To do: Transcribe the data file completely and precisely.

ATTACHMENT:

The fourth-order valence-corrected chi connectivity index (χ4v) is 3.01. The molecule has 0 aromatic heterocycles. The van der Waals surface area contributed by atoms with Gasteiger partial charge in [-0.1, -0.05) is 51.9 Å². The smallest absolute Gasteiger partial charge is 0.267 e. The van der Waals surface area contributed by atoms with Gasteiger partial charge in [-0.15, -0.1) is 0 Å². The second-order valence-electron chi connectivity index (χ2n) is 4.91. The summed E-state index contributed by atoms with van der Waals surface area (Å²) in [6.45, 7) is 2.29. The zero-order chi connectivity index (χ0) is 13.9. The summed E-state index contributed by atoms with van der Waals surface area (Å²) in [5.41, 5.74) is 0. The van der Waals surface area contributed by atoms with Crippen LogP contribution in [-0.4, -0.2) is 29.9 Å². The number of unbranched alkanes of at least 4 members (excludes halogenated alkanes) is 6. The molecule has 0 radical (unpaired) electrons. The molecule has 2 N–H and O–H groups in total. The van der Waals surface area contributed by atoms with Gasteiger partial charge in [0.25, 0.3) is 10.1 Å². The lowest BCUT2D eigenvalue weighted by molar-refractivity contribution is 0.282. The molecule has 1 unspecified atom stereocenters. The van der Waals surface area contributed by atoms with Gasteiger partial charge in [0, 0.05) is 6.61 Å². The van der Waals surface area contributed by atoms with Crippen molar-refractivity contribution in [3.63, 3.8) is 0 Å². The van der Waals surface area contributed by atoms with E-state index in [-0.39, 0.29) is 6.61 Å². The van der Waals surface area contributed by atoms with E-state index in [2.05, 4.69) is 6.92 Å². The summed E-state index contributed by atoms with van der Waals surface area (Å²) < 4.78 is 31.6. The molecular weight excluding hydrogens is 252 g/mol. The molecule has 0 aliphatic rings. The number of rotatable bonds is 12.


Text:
The fourth-order valence-corrected chi connectivity index (χ4v) is 3.01. The molecule has 0 aromatic heterocycles. The van der Waals surface area contributed by atoms with Gasteiger partial charge in [-0.1, -0.05) is 51.9 Å². The smallest absolute Gasteiger partial charge is 0.267 e. The van der Waals surface area contributed by atoms with Gasteiger partial charge in [-0.15, -0.1) is 0 Å². The second-order valence-electron chi connectivity index (χ2n) is 4.91. The summed E-state index contributed by atoms with van der Waals surface area (Å²) in [6.45, 7) is 2.29. The zero-order chi connectivity index (χ0) is 13.9. The summed E-state index contributed by atoms with van der Waals surface area (Å²) in [5.41, 5.74) is 0. The van der Waals surface area contributed by atoms with Crippen LogP contribution in [-0.4, -0.2) is 29.9 Å². The number of unbranched alkanes of at least 4 members (excludes halogenated alkanes) is 6. The molecule has 0 radical (unpaired) electrons. The molecule has 2 N–H and O–H groups in total. The van der Waals surface area contributed by atoms with Gasteiger partial charge in [0.25, 0.3) is 10.1 Å². The lowest BCUT2D eigenvalue weighted by molar-refractivity contribution is 0.282. The molecule has 1 unspecified atom stereocenters. The van der Waals surface area contributed by atoms with Gasteiger partial charge in [0, 0.05) is 6.61 Å². The van der Waals surface area contributed by atoms with Crippen molar-refractivity contribution in [3.63, 3.8) is 0 Å². The van der Waals surface area contributed by atoms with E-state index in [-0.39, 0.29) is 6.61 Å². The van der Waals surface area contributed by atoms with E-state index in [2.05, 4.69) is 6.92 Å². The summed E-state index contributed by atoms with van der Waals surface area (Å²) < 4.78 is 31.6. The molecular weight excluding hydrogens is 252 g/mol. The molecule has 0 aliphatic rings. The number of rotatable bonds is 12.